Forty years ago today, Donald Johanson and Tom Gray were on their way back from surveying a bit of land in Hadar, Ethiopa. Johanson suggested they take a different route back to their Land Rover, maybe for a change of scenery. Very quickly he spotted the tip of a very important iceberg. It was the right forearm of a hominid.
A while later, they were sitting around a camp fire, overjoyed at having discovered the fossils of an upright walking early human ancestor, the radio blaring into the wilds around them. The song playing was Lucy in the Sky with Diamonds by the Beatles. Johanson was asked what he was going to call his great discovery. He said, loud and clear, “Lucy.” And so, the most famous Australopithecus afarensis was christened.
Lucy was still young but fully mature when she died by an unknown cause but she lives on through museum casts around the world.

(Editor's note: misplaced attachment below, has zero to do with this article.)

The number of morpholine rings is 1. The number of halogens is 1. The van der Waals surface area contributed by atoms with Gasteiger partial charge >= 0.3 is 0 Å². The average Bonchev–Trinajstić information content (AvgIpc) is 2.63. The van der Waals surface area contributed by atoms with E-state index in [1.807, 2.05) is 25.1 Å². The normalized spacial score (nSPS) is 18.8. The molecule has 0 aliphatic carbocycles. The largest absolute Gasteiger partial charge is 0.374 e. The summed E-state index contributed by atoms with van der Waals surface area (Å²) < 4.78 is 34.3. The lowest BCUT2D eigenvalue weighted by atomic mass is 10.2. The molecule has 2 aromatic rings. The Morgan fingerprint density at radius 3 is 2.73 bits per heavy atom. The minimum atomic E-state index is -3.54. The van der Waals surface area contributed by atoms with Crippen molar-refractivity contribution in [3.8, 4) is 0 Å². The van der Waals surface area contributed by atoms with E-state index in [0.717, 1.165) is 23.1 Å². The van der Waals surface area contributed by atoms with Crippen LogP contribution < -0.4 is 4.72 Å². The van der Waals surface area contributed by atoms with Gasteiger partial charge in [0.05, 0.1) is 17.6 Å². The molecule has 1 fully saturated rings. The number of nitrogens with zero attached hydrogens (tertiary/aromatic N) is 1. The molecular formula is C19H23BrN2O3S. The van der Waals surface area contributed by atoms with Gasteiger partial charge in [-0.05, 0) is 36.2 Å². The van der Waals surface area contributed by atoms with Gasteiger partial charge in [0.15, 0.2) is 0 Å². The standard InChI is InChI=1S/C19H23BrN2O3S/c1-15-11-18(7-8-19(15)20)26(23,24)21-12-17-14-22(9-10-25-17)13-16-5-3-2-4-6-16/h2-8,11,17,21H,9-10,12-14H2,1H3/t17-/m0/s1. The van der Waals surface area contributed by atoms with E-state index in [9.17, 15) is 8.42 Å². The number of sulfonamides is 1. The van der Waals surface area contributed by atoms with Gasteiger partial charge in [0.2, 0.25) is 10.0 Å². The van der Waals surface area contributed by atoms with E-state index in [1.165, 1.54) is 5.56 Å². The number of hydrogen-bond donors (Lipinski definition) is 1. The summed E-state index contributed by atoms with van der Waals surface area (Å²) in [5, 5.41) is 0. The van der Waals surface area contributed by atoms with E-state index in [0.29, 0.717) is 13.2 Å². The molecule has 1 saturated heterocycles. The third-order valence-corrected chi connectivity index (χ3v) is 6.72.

I thought about how lucky Johanson was finding Lucy’s remains just ‘laying about’ on the dusty ground, as fossils are wont to do, as I started preparing the bed in front of the terrace. I found nothing but mud, leaves and a very dirty Emma.
I couldn’t start digging the bed until I’d moved the big, ugly plastic shed from the fence in front of my office. It was a struggle but eventually I had it sitting on bricks where the leaf trap was. I’m not that happy with its new position but it will be a lot easier to move next time.
I was while I was moving the shed that Emma managed to get filthy. For reasons known only to her tiny cocker-poo brain, she thought it was appropriate to help me by running through the muddiest bits of ground she could find. By the time the shed was settled into its new home, Emma was as black as Day-z (who had the sense to sit and watch).
If it hadn’t been for Lucy and her ken, walking around on two legs, I’d have been just as dirty. So, thank you Lucy.
And thank you Donald and Tom. If it hadn’t been for you two, I’d never have seen Houston, Texas.
Oh, and happy birthday(?) Lucy.